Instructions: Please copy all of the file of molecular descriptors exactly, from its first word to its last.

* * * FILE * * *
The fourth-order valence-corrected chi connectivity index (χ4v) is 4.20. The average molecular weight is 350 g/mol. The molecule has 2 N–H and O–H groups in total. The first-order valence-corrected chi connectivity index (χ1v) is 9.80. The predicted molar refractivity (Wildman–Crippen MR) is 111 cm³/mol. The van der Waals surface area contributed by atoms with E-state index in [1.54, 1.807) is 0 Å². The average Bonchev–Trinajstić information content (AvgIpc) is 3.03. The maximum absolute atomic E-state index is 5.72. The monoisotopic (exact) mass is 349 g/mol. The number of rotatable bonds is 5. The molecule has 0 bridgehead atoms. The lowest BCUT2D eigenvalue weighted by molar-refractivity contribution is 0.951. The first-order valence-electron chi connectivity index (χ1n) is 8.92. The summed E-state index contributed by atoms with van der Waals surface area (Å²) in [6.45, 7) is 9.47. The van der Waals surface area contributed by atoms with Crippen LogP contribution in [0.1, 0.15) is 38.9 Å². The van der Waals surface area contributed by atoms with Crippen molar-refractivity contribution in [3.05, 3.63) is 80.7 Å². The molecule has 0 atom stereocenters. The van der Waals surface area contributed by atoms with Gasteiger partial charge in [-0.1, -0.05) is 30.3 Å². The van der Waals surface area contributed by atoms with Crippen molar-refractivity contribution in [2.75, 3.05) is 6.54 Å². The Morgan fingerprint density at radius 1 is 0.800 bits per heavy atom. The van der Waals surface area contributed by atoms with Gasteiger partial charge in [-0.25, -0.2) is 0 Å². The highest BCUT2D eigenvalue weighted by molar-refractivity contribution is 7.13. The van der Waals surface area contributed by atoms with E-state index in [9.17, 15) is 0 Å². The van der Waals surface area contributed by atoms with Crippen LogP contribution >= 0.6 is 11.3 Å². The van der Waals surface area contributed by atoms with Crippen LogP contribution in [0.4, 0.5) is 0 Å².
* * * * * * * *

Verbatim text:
The fourth-order valence-corrected chi connectivity index (χ4v) is 4.20. The average molecular weight is 350 g/mol. The molecule has 2 N–H and O–H groups in total. The first-order valence-corrected chi connectivity index (χ1v) is 9.80. The predicted molar refractivity (Wildman–Crippen MR) is 111 cm³/mol. The van der Waals surface area contributed by atoms with E-state index in [1.54, 1.807) is 0 Å². The average Bonchev–Trinajstić information content (AvgIpc) is 3.03. The maximum absolute atomic E-state index is 5.72. The monoisotopic (exact) mass is 349 g/mol. The number of rotatable bonds is 5. The molecule has 0 bridgehead atoms. The lowest BCUT2D eigenvalue weighted by molar-refractivity contribution is 0.951. The first-order valence-electron chi connectivity index (χ1n) is 8.92. The summed E-state index contributed by atoms with van der Waals surface area (Å²) in [6.45, 7) is 9.47. The van der Waals surface area contributed by atoms with Crippen LogP contribution in [0.1, 0.15) is 38.9 Å². The van der Waals surface area contributed by atoms with Crippen molar-refractivity contribution in [3.05, 3.63) is 80.7 Å². The molecule has 0 atom stereocenters. The van der Waals surface area contributed by atoms with Gasteiger partial charge in [-0.1, -0.05) is 30.3 Å². The van der Waals surface area contributed by atoms with Crippen molar-refractivity contribution in [2.75, 3.05) is 6.54 Å². The Morgan fingerprint density at radius 1 is 0.800 bits per heavy atom. The van der Waals surface area contributed by atoms with Gasteiger partial charge in [-0.25, -0.2) is 0 Å². The highest BCUT2D eigenvalue weighted by molar-refractivity contribution is 7.13. The van der Waals surface area contributed by atoms with E-state index in [9.17, 15) is 0 Å². The van der Waals surface area contributed by atoms with Crippen LogP contribution >= 0.6 is 11.3 Å². The van der Waals surface area contributed by atoms with Crippen LogP contribution in [0.4, 0.5) is 0 Å².